Our Latest News
Korean documentarians Hyun Sik Noh and Ryan Lee have produced a documentary about moringa for Korean television. Excerpts of the video (with English subtitles) feature the Cullman Center’s Dr. Jed Fahey and its phytochemistry lab and highlight the many nutritional and health benefits associated with moringa.
Autism-gut link. People with autism (also known as autism spectrum disorder or ASD) often experience chronic gut-related problems such as abdominal pain, constipation, and diarrhea. A growing body of evidence suggests that the gut-brain axis – the bidirectional signaling pathway between the gastrointestinal tract and the nervous system – may play a role in the development of autism. Key players in the gut-brain axis are the trillions of gut bacteria that communicate with the nervous system through a variety of hormonal, nervous, and immune signaling mechanisms.
In 2017, a group in Arizona (lead author, Dae-Wook Kang) found that manipulation of the bacterial makeup of the gut through fecal transplantation ameliorated many of the behavioral symptoms associated with autism. Now a follow-up study confirms the long-term benefit of fecal transplantation as a means to manage autism symptoms.
In the earlier study, Kang and his colleagues conducted an intensive fecal transplant regimen with 18 children who had been diagnosed with autism. At the end of the 18-week regimen, the team observed improvements in both gut-related and autism symptoms. The follow-up study assessed the long-term benefits of the regimen in the same 18 children.
Two years after the treatment was completed, the team found that not only did the children continue to exhibit improved gut health, their autism symptoms were markedly improved. In addition, their gut bacteria diversity – a measure of a healthy gut – remained high. This study suggests that fecal transplant is a viable option for the treatment of autism symptoms and warrants future study.
Learn more about the fascinating research on links between gut health and autism here:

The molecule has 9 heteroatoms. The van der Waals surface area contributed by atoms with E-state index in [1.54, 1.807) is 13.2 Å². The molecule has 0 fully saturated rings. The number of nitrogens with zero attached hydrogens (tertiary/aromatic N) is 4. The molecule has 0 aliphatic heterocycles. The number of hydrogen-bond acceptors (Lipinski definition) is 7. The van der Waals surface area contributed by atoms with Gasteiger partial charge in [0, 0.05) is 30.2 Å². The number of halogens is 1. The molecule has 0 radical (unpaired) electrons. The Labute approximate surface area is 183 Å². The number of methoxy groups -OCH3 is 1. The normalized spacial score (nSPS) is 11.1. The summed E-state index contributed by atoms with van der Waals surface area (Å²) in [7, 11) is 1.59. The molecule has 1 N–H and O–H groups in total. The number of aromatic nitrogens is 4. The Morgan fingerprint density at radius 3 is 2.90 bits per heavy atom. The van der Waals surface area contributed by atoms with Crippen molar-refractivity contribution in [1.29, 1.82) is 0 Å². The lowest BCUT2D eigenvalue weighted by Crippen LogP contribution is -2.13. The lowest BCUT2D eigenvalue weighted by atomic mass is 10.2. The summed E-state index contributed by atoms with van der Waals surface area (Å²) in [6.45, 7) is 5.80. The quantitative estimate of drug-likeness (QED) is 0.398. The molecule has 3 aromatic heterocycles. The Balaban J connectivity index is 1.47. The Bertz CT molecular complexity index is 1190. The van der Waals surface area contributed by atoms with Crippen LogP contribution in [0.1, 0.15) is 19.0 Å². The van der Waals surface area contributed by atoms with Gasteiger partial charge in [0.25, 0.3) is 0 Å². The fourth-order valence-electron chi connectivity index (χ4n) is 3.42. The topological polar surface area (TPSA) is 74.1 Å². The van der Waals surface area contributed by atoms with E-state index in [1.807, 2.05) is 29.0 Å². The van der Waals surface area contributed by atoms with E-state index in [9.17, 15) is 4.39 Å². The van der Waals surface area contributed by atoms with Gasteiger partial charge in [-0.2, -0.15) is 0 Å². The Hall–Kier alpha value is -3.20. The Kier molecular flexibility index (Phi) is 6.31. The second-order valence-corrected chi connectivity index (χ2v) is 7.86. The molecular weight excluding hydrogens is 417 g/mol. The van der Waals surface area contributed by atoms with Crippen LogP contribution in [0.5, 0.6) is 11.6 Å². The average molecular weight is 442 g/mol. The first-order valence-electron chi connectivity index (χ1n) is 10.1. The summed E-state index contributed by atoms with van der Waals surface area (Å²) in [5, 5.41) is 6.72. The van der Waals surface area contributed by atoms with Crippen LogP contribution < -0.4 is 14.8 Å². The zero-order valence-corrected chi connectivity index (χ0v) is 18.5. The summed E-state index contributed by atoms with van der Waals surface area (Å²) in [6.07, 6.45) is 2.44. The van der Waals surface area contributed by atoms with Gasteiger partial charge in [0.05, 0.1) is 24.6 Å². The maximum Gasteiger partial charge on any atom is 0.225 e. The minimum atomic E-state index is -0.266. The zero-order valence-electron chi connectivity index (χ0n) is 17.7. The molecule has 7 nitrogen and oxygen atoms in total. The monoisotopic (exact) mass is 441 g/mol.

- The gut microbiome: Opening new possibilities for autism treatment
- Treating gastrointestinal disorders in children with autism using microbial transplant therapy
Schizophrenia research. A recent EurekAlert! The press release described new findings in the field of schizophrenia research from teams at the Johns Hopkins University. The research centered on critical anomalies in brain chemistry in people who have schizophrenia and suggested that sulforaphane, an isothiocyanate compound derived from broccoli, might serve as a potential therapy for managing the symptoms of schizophrenia. Dr. Jed Fahey and the late Dr. Paul Talalay were instrumental in identifying sulforaphane’s chemoprotective qualities nearly three decades ago.
Paul Talalay, MD, a pioneer in the field of chemoprevention, passed away on Wednesday, March 10, at the age of 95. Dr. Talalay was the founding director of the Cullman Chemoprotection Center and was a mentor and inspiration to those of us who now work in the discipline he helped create. He touched the lives and scientific careers of many people with his scientific elegance, rigor, precision, and creativity — driven by his desire to get to the truth of the matter, whatever that truth may have been. He had a seven-decade-long career from which he never retired. Preventing cancer and, later in his career, other chronic diseases, was his lifelong passion. He will be greatly missed by a large and extended family of trainees, colleagues, friends, and collaborators. Obituaries can be viewed at Johns Hopkins, the Washington Post, or the Baltimore Sun.
Frequently Asked Questions
Question: I am interested in trying to help out with the work that is being done on sulforaphane and broccoli sprouts. Are there any ongoing clinical trials that I might investigate?
Answer: This is a great question. Presently, the national clinical trial database (clinicaltrials.gov) lists about 136 such studies, with 38 of them either “currently” or “not yet” recruiting. You can find them and further investigate whether any are suitable for you by clicking here.
Profiles in Chemoprotection
In our new web series, Profiles in Chemoprotection, you can read about innovations in the science of chemoprotection, the people involved in that work, and what those people do when their lab coats come off – kayaking with walruses, hiking along the coasts and waterways of Scotland, or playing the mandocello.
Profiles in Chemoprotection, Part I: Thomas W. Kensler, PhD
In a research career that has spanned more than four decades, Thomas W. Kensler, PhD, (pictured, right) has held numerous faculty positions at Johns Hopkins since 1980 and was recently appointed professor emeritus at the Johns Hopkins Bloomberg School of Public Health. His scientific contributions have been published in more than 425 peer-reviewed articles, book chapters, and reports, and he has garnered numerous awards worldwide, including the AACR-American Cancer Society Award for Excellence in Cancer Epidemiology and Prevention and the Society of Toxicology Translational Impact Award. In 2011, Kensler received China’s National Friendship Award, their highest award for foreign experts who have made outstanding contributions to the country’s economic and social progress.
You could say it all started with a free lunch.
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